Ready to sink your teeth into Bluetooth? The wireless personal area networking (PAN) technology is now widely available in cell phones, PDAs, access points, telephone headsets, mice, keyboards, printers and even digital pens.
Bluetooth adoption thus far has been slow, but that may soon change. Microsoft's Windows XP Service Pack 2, which ships later this year, will include support for Bluetooth, and Bluetooth is available on a selected distribution basis in Windows XP SP1. In addition, one-third of new U.S. mobile phones this year will come with Bluetooth capabilities, according to Allied Business Intelligence, a market forecaster.
Until recently, one of the main strikes against Bluetooth was that it was difficult to use, particularly if you were trying to get several Bluetooth devices to work together. But now you can configure these devices in less than five minutes, thanks to better configuration wizards and Windows XP's Bluetooth support.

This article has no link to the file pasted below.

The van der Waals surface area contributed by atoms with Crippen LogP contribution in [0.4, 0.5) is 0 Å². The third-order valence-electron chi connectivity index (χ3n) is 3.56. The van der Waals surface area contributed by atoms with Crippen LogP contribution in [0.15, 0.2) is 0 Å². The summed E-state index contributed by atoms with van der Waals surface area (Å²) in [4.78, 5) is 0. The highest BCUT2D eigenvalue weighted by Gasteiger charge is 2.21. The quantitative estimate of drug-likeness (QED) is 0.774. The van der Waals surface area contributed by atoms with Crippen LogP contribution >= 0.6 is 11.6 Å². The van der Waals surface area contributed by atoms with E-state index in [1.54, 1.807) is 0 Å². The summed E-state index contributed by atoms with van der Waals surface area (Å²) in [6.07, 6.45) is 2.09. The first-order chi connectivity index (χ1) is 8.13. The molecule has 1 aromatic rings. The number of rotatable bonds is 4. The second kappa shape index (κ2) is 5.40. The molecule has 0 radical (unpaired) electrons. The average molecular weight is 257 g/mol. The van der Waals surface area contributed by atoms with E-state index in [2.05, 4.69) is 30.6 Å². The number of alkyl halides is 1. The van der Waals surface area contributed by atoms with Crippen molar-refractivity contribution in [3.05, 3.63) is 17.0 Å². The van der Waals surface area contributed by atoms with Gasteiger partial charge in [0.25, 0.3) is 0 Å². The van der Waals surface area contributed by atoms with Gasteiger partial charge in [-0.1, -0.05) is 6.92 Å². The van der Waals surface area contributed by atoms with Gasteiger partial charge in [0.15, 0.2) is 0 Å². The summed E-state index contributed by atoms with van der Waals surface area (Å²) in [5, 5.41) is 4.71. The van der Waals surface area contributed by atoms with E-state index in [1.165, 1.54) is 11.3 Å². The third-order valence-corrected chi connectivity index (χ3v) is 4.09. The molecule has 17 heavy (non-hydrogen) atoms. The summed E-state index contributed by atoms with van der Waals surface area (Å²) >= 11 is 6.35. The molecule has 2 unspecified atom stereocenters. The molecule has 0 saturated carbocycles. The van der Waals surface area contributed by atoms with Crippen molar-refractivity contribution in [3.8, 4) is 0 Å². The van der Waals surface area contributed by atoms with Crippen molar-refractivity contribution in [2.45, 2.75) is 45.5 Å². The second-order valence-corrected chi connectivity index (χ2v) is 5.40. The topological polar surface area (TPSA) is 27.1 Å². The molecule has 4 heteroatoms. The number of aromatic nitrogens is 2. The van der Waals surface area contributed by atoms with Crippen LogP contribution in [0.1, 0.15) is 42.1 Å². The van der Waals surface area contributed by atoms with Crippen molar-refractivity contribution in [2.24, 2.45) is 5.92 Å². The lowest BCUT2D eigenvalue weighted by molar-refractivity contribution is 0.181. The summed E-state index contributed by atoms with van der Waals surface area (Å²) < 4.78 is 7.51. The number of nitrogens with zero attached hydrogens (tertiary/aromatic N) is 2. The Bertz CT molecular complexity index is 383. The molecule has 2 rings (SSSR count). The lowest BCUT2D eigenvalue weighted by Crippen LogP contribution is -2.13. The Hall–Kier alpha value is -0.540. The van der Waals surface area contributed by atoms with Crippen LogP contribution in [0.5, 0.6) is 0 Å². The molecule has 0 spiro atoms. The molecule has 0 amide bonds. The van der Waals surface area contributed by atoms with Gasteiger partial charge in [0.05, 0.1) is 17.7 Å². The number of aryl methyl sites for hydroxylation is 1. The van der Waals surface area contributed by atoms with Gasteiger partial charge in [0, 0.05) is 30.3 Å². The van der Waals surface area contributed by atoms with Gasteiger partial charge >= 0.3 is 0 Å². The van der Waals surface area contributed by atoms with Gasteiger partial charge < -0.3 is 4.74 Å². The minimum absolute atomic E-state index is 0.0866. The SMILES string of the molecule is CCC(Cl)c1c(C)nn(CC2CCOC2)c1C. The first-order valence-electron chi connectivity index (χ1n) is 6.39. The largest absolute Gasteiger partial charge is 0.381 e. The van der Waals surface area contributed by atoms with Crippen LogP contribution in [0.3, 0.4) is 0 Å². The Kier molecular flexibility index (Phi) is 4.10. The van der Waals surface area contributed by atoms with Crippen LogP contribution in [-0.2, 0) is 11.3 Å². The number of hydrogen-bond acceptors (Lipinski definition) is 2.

Bluetooth connections are automatic and almost instantaneous--faster than pulling and connecting a cable. With a typical range of about 10 meters, Bluetooth can eliminate cables between personal devices. You can connect your notebook computer or PDA, for example, to your cell phone and use it as a modem.
Why not use Wi-Fi/802.11 wireless technology instead? Bluetooth is actually intended for cable replacement, though it can be configured to emulate a LAN. Unlike Wi-Fi, Bluetooth includes service discovery and usage profiles. These let devices automatically make the right service--such as a printer offering a printing service to a phone--available once connected. Plus, Bluetooth operates at lower power levels than 802.11, with many devices transmitting at just 1 or 10 milliwatts, and is aimed at ad hoc connectivity. The Bluetooth specification is controlled by the Bluetooth Special Interest Group and is a standard, IEEE 802.15.1.